Siida Sää'mjie'llem
Skolt Sámi Life     Suomeksi  


The Skolt Sámi Homeland

Returning north after evacuation

Copyright: Sámi Museum Siida
Eventually, the Sámi of the Petsamo village settled permanently in the Nellim area, the Sámi of the Paatsjoki village in Keväjärvi and the Sámi of the Suonjel, or Suonikylä, village in the Sevettijärvi-Näätämö area. The map opens up larger when you click it. Map: Sámi Museum Siida

After World War II - when the Skolt Sámi had returned north from their evacuation destination Ostrobothnia - they lived temporarily in new areas: some close to their former native lands in the vicinity of the Luttojoki River, some in wartime barracks and dugouts in the neighborhood of Lake Nangujärvi and Lake Tsarmijärvi, and some in the Lappish houses that had survived the war in the roadless wilderness north of Lake Inari, waiting for the decision on where to settle for good.

The Sámi from Petsamo got their first permanent homesteads in the late 1940s. Through a law on the settlement of Skolt Sámi, a "Skolt Sámi area" was defined; it was situated in the eastern parts of the municipality of Inari, on state land. In this area, settlement concentrated in the neighborhoods of Nellim, Keväjärvi, and Sevettijärvi. The Sámi from the Petsamo Lapp village were settled in the vicinity of Nellim, those of the Paatsjoki Lapp village in Keväjärvi and on the Rautujoki River in Sevettijärvi, and most of the Sámi from Suonikylä in the area of Sevettijärvi.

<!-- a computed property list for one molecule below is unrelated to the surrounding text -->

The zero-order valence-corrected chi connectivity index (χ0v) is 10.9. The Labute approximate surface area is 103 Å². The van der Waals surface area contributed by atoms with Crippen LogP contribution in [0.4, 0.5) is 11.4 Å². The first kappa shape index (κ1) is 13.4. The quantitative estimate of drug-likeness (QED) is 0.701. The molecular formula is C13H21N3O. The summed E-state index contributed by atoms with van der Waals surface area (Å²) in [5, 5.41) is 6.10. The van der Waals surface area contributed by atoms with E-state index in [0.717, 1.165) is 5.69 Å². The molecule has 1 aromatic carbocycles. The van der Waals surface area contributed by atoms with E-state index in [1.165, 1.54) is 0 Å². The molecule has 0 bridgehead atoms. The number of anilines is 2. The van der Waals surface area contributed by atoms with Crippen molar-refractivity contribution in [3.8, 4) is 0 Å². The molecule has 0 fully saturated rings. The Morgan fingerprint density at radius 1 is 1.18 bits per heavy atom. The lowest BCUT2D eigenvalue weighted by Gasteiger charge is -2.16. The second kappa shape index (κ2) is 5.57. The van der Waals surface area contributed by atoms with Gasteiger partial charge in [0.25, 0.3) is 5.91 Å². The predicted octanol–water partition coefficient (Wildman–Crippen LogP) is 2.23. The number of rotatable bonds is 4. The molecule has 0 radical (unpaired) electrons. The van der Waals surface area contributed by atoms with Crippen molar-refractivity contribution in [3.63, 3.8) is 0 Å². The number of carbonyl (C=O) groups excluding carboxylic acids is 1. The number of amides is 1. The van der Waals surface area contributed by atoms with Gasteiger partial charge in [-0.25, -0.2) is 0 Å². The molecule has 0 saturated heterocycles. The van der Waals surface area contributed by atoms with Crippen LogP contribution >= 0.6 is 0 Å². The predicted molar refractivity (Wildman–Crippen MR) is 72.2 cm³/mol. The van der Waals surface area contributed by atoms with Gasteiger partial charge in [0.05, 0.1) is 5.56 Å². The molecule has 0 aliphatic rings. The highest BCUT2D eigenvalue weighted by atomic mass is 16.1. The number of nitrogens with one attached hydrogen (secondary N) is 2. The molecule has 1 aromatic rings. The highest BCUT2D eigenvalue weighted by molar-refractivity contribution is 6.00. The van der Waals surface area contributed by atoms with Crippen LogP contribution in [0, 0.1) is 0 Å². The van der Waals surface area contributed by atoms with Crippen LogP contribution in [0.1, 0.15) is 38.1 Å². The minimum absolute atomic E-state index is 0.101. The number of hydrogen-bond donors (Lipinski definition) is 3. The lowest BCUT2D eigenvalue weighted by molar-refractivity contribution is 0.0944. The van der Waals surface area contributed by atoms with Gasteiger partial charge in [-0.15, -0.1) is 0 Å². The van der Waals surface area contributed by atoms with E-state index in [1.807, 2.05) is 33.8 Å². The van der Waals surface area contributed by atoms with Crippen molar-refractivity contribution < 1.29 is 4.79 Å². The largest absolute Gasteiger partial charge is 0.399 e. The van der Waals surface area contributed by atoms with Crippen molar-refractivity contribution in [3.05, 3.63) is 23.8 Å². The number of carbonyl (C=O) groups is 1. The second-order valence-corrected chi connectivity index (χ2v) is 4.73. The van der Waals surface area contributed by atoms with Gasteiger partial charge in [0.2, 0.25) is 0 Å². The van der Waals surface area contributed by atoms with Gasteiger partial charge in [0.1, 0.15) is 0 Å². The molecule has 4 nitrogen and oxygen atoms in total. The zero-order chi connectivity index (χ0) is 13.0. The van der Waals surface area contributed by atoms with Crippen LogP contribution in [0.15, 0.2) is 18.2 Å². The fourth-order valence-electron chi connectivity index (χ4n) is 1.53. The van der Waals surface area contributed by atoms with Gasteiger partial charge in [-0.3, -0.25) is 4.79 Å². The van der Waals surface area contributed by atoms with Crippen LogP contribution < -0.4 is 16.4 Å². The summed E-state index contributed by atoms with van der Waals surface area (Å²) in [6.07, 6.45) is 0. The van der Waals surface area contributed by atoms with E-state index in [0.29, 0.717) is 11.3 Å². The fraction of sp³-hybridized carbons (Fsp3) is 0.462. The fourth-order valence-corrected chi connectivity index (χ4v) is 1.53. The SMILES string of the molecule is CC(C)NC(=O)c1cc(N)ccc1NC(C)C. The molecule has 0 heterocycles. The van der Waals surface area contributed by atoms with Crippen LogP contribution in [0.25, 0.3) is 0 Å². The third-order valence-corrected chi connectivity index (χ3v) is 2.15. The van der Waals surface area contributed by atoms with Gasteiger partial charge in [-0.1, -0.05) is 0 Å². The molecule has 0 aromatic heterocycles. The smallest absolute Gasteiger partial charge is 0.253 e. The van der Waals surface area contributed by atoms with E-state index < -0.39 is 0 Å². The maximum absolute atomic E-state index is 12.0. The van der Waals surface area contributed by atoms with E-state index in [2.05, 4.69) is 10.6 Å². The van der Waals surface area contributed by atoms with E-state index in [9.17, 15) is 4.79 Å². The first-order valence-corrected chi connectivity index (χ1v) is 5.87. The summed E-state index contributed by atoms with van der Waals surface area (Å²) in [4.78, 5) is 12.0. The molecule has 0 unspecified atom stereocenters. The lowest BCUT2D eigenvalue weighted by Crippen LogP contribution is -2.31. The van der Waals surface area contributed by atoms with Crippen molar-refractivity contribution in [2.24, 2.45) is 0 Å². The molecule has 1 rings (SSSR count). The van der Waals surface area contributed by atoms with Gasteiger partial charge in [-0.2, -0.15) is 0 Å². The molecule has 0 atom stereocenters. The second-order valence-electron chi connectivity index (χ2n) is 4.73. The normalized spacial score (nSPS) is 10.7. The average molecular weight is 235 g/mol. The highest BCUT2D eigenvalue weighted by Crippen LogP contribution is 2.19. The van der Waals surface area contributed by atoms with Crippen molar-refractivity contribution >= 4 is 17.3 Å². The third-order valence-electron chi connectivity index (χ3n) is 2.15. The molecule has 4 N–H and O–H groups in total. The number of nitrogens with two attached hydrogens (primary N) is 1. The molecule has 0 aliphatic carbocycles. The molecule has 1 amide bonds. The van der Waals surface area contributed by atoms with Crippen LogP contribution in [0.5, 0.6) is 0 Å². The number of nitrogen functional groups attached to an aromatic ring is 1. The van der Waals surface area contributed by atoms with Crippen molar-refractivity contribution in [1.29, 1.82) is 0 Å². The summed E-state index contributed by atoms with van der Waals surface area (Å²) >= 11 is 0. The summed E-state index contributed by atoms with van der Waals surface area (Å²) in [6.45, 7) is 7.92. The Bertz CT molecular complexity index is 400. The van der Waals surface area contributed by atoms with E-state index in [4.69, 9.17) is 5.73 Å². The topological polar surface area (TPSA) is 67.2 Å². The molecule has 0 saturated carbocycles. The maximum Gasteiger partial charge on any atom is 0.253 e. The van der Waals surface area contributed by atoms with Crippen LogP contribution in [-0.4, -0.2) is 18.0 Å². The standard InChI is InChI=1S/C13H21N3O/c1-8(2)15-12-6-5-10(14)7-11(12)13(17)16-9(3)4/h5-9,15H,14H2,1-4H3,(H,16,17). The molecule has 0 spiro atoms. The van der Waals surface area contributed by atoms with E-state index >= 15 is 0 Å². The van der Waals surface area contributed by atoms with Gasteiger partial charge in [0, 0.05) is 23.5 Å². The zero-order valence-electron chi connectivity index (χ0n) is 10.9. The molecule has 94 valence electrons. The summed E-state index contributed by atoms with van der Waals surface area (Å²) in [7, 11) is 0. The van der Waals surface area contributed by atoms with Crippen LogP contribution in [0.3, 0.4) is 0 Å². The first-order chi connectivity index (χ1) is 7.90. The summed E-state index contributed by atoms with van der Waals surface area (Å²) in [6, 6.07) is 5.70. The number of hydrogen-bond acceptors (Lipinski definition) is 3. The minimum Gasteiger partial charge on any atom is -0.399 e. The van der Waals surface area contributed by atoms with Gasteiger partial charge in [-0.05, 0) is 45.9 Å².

The state had 52 new houses, or "Skolt homes", built in the Sevettijärvi area, 43 houses in the region of Nellim and Pikku-Petsamo, and two in Hyljelahti Bay north of the village of Inari. A Skolt Sámi home in Sevettijärvi in the 1950s. Photo: National Board of Antiquities

New villages with a number of services replaced the old homesteads, which had been situated along the roads and destroyed in the last phase of the war. This happened in Keväjärvi and Nellim. However, the road to the Arctic Ocean, which ran through the villages, ended on the Soviet border in Virtaniemi, and one could no longer cross the border and continue the trip from there. In Sevettijärvi, a new Skolt Sámi settlement rose, covering a 60-kilometer-long belt from Lake Nitsijärvi to Lake Kirakkajärvi. At first, there was no road leading to this area, which was hard to reach both by land and water.


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